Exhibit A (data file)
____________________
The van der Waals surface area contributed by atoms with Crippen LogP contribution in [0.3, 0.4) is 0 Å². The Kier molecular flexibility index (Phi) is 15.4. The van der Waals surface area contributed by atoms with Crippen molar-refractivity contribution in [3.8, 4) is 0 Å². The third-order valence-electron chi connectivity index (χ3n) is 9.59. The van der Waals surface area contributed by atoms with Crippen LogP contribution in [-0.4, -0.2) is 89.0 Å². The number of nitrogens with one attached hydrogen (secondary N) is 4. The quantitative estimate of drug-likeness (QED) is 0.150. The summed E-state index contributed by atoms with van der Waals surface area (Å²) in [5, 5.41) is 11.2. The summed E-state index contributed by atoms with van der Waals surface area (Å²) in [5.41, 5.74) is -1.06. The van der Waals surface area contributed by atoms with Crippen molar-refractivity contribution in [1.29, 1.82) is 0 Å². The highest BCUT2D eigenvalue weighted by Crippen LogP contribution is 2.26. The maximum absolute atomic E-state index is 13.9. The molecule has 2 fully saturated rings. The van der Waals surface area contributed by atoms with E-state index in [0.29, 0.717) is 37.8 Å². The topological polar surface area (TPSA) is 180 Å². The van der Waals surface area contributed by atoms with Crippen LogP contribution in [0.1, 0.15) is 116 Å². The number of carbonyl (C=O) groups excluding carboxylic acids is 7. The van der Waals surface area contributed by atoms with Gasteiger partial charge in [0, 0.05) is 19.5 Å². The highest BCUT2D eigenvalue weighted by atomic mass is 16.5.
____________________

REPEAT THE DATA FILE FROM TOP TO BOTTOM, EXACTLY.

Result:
The van der Waals surface area contributed by atoms with Crippen LogP contribution in [0.3, 0.4) is 0 Å². The Kier molecular flexibility index (Phi) is 15.4. The van der Waals surface area contributed by atoms with Crippen molar-refractivity contribution in [3.8, 4) is 0 Å². The third-order valence-electron chi connectivity index (χ3n) is 9.59. The van der Waals surface area contributed by atoms with Crippen LogP contribution in [-0.4, -0.2) is 89.0 Å². The number of nitrogens with one attached hydrogen (secondary N) is 4. The quantitative estimate of drug-likeness (QED) is 0.150. The summed E-state index contributed by atoms with van der Waals surface area (Å²) in [5, 5.41) is 11.2. The summed E-state index contributed by atoms with van der Waals surface area (Å²) in [5.41, 5.74) is -1.06. The van der Waals surface area contributed by atoms with Crippen molar-refractivity contribution in [1.29, 1.82) is 0 Å². The highest BCUT2D eigenvalue weighted by Crippen LogP contribution is 2.26. The maximum absolute atomic E-state index is 13.9. The molecule has 2 fully saturated rings. The van der Waals surface area contributed by atoms with E-state index in [0.29, 0.717) is 37.8 Å². The topological polar surface area (TPSA) is 180 Å². The van der Waals surface area contributed by atoms with Crippen LogP contribution in [0.1, 0.15) is 116 Å². The number of carbonyl (C=O) groups excluding carboxylic acids is 7. The van der Waals surface area contributed by atoms with Gasteiger partial charge in [0, 0.05) is 19.5 Å². The highest BCUT2D eigenvalue weighted by atomic mass is 16.5.